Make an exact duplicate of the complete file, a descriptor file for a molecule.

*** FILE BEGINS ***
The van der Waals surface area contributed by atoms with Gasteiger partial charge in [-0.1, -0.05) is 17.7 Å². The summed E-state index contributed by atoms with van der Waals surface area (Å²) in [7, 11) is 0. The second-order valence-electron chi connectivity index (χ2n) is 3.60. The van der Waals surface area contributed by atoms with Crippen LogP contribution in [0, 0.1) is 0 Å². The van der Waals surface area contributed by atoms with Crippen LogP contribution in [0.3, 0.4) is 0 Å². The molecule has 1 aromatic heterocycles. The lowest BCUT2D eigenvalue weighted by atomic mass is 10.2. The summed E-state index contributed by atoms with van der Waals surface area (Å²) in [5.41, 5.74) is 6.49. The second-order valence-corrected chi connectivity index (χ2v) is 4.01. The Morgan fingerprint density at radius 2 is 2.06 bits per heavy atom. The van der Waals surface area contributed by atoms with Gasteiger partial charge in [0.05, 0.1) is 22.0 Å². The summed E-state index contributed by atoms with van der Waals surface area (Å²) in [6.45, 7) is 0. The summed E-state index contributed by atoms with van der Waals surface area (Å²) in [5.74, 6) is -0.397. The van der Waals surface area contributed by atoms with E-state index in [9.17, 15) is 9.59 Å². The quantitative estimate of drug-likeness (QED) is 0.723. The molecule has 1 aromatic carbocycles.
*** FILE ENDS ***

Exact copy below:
The van der Waals surface area contributed by atoms with Gasteiger partial charge in [-0.1, -0.05) is 17.7 Å². The summed E-state index contributed by atoms with van der Waals surface area (Å²) in [7, 11) is 0. The second-order valence-electron chi connectivity index (χ2n) is 3.60. The van der Waals surface area contributed by atoms with Crippen LogP contribution in [0, 0.1) is 0 Å². The van der Waals surface area contributed by atoms with Crippen LogP contribution in [0.3, 0.4) is 0 Å². The molecule has 1 aromatic heterocycles. The lowest BCUT2D eigenvalue weighted by atomic mass is 10.2. The summed E-state index contributed by atoms with van der Waals surface area (Å²) in [5.41, 5.74) is 6.49. The second-order valence-corrected chi connectivity index (χ2v) is 4.01. The Morgan fingerprint density at radius 2 is 2.06 bits per heavy atom. The van der Waals surface area contributed by atoms with Gasteiger partial charge in [0.05, 0.1) is 22.0 Å². The summed E-state index contributed by atoms with van der Waals surface area (Å²) in [6.45, 7) is 0. The summed E-state index contributed by atoms with van der Waals surface area (Å²) in [5.74, 6) is -0.397. The van der Waals surface area contributed by atoms with E-state index in [9.17, 15) is 9.59 Å². The quantitative estimate of drug-likeness (QED) is 0.723. The molecule has 1 aromatic carbocycles.